All posts from
January 2011

Building an Information Architecture Checklist

“Government environments often have prescribed complex processes for obtaining and implementing technology solutions. In order to encourage and enable information architecture (IA) in government systems, it is essential to embed IA within the current processes and to view IA as part of the overall architectural framework. The definition of IA used here is broad and inclusive spanning applications, the Web and the enterprise. A common focus exists aimed at organizing information for findability, manageability and usefulness, but the definition also includes infrastructure to support organization of information. This case study describes the development of an IA checklist in a large United States government agency. The checklist is part of an architectural review process that is applied 1) during assessment of proposed information systems projects and 2) design of solution recommendations before system implementation.” (Laura Downey and Sumit Banerjee ~ Journal of Information Architecture Volume 2 Issue 3)

The Future of Publishing

“Nostalgia, anxiety and optimism mix in this panel devoted to imagining what lies ahead for the book, as publishing professionals and others discuss the impact of digital technology on the business.” (Videolectures)

Test-Taking Enhances Learning

“People remember much more after reading if they retrieve information about the text from memory. Quizzes are one way websites can help users remember more.” (Jakob Nielsen ~ Alertbox)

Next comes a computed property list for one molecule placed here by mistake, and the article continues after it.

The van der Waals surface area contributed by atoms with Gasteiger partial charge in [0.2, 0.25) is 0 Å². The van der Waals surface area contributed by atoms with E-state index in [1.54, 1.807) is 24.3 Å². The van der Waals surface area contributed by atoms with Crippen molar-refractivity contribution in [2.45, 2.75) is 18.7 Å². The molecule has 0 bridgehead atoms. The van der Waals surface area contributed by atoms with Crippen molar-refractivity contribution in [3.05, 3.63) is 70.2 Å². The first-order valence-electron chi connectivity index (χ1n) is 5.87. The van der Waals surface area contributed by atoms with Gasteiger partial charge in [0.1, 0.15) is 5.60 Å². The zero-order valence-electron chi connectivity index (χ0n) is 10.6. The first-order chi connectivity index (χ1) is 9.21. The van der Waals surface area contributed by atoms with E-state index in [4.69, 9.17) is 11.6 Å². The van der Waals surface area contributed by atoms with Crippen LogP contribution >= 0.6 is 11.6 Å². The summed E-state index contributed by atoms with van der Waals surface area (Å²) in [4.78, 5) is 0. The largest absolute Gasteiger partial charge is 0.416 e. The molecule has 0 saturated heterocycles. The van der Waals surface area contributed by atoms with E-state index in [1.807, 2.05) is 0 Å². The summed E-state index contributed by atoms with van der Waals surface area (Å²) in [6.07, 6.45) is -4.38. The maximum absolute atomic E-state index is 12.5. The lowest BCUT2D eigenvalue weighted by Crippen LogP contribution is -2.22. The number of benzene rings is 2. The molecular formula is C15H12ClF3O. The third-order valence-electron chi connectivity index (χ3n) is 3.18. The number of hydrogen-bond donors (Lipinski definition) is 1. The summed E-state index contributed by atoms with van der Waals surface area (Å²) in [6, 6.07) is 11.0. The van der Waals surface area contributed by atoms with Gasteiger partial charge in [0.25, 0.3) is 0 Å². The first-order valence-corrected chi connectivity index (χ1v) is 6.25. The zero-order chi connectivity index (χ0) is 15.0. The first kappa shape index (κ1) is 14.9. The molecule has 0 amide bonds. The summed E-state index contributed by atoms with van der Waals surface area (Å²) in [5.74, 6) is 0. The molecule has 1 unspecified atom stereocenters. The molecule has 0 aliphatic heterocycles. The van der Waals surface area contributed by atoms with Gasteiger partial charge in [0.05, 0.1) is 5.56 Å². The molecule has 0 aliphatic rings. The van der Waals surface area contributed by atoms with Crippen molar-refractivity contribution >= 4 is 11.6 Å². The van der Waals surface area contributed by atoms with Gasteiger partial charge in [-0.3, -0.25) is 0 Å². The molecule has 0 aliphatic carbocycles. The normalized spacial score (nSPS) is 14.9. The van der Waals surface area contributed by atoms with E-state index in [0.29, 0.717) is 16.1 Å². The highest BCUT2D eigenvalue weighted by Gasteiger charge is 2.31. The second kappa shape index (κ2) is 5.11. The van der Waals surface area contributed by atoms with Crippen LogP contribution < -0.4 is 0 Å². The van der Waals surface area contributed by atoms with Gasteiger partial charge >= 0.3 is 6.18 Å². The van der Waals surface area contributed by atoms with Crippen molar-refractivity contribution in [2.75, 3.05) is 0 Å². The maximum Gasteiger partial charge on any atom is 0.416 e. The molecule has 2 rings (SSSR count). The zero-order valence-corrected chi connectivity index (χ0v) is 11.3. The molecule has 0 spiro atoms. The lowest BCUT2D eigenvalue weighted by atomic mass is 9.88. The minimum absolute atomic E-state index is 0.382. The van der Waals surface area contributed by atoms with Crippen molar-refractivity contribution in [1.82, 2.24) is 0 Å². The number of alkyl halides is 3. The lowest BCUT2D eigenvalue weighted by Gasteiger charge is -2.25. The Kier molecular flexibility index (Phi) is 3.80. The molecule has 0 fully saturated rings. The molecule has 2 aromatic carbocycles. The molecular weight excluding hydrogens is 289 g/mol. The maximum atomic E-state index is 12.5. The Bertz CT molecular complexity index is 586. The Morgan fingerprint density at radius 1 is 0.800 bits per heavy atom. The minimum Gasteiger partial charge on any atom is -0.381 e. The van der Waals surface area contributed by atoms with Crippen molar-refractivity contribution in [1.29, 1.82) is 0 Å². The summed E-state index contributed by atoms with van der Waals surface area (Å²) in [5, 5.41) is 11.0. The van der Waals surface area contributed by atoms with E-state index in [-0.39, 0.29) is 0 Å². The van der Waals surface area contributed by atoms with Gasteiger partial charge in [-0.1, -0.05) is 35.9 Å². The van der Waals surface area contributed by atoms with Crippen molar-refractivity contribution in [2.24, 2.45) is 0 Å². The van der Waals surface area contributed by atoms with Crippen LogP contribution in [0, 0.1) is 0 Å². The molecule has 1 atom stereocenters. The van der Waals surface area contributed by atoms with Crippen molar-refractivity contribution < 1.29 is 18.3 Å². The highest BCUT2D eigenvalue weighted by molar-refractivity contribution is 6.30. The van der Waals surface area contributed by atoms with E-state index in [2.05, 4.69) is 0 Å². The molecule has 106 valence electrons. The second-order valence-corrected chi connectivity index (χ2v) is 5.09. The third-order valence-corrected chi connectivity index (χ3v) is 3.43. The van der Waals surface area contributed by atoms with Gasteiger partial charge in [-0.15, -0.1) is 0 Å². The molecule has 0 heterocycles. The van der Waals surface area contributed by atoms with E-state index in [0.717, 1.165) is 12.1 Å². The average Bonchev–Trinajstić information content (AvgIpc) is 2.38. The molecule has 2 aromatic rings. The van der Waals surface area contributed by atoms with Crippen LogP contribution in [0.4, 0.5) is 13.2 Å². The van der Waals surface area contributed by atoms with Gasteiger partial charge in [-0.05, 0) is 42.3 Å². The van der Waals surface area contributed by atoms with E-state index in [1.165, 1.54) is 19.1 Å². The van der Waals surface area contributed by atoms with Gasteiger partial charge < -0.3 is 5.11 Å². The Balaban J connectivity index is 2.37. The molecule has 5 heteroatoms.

A model for UX design reviews

“Design reviews are so important for our work as user experience designers, but they too often fail us. Here is a model for design reviews that overcomes the problems of ego, emotion, and communication that so often get in the way of helpful feedback.” (Davin Granroth)

The Playboy Interview: Marshall McLuhan

“(…) all media – in and of themselves and regardless of the messages they communicate – exert a compelling influence on man and society. Prehistoric, or tribal, man existed in a harmonious balance of the senses, perceiving the world equally through hearing, smell, touch, sight and taste.” (Next Nature)

Passive magic, design of delightful experience

“It is noteworthy when the design of an experience is so compelling that you feel wonder and delight. When designed right it feels totally natural, some might even say it is truly ‘intuitive’. No training is needed, no set-up, no break in flow, the tool fits seamlessly, improving without disrupting your experience; it’s like a little bit of magic.” (Stefan Klocek ~ Cooper Journal)

The Art of the Design Critique

“Critical discussion around design is as important as the design process itself. If you work in a design team, feedback from your colleagues can keep you challenged, and can push you to improve. Despite its value to the outcome of the design process, it’s far too often avoided like a trip to the dentist because we subconsciously feel criticism of our work is not just a reflection on our design, but is a spotlight upon our personal shortcomings. Nothing could be farther from the truth. Proper design criticism focus on goals, outcomes, and the needs of the users.” (Aarron Walter ~ Think Vitamin)

Nokia design head speaks about mobile UX trends

“Marko Ahtisaari speaks about existing and emerging design patterns for mobile devices. He says that the iOS design pattern is very well executed but very constrained (…); it’s the almost perfect rendition of a superlinear, application-centric design model.” (Gabriel White ~ Small Surfaces)